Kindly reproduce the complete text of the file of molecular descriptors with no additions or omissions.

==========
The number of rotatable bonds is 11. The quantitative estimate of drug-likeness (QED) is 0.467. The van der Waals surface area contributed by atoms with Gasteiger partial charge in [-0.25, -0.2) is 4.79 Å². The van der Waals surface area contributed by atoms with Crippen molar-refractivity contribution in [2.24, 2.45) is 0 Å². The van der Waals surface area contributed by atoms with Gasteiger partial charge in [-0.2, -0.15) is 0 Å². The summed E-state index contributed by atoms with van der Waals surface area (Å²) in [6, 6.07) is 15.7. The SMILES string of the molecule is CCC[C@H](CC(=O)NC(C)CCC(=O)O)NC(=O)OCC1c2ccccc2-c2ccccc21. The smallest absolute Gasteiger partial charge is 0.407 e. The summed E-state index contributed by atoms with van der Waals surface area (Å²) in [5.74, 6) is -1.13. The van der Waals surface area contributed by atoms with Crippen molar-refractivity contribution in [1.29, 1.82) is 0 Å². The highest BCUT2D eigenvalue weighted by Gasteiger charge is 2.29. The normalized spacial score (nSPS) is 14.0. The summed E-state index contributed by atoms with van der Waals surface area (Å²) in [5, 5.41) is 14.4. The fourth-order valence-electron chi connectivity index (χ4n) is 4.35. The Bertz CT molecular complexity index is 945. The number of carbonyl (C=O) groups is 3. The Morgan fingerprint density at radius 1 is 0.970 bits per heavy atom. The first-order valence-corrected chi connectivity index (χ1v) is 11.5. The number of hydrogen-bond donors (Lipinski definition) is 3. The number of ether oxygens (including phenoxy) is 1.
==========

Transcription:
The number of rotatable bonds is 11. The quantitative estimate of drug-likeness (QED) is 0.467. The van der Waals surface area contributed by atoms with Gasteiger partial charge in [-0.25, -0.2) is 4.79 Å². The van der Waals surface area contributed by atoms with Crippen molar-refractivity contribution in [2.24, 2.45) is 0 Å². The van der Waals surface area contributed by atoms with Gasteiger partial charge in [-0.2, -0.15) is 0 Å². The summed E-state index contributed by atoms with van der Waals surface area (Å²) in [6, 6.07) is 15.7. The SMILES string of the molecule is CCC[C@H](CC(=O)NC(C)CCC(=O)O)NC(=O)OCC1c2ccccc2-c2ccccc21. The smallest absolute Gasteiger partial charge is 0.407 e. The summed E-state index contributed by atoms with van der Waals surface area (Å²) in [5.74, 6) is -1.13. The van der Waals surface area contributed by atoms with Crippen molar-refractivity contribution in [1.29, 1.82) is 0 Å². The highest BCUT2D eigenvalue weighted by Gasteiger charge is 2.29. The normalized spacial score (nSPS) is 14.0. The summed E-state index contributed by atoms with van der Waals surface area (Å²) in [5, 5.41) is 14.4. The fourth-order valence-electron chi connectivity index (χ4n) is 4.35. The Bertz CT molecular complexity index is 945. The number of carbonyl (C=O) groups is 3. The Morgan fingerprint density at radius 1 is 0.970 bits per heavy atom. The first-order valence-corrected chi connectivity index (χ1v) is 11.5. The number of hydrogen-bond donors (Lipinski definition) is 3. The number of ether oxygens (including phenoxy) is 1.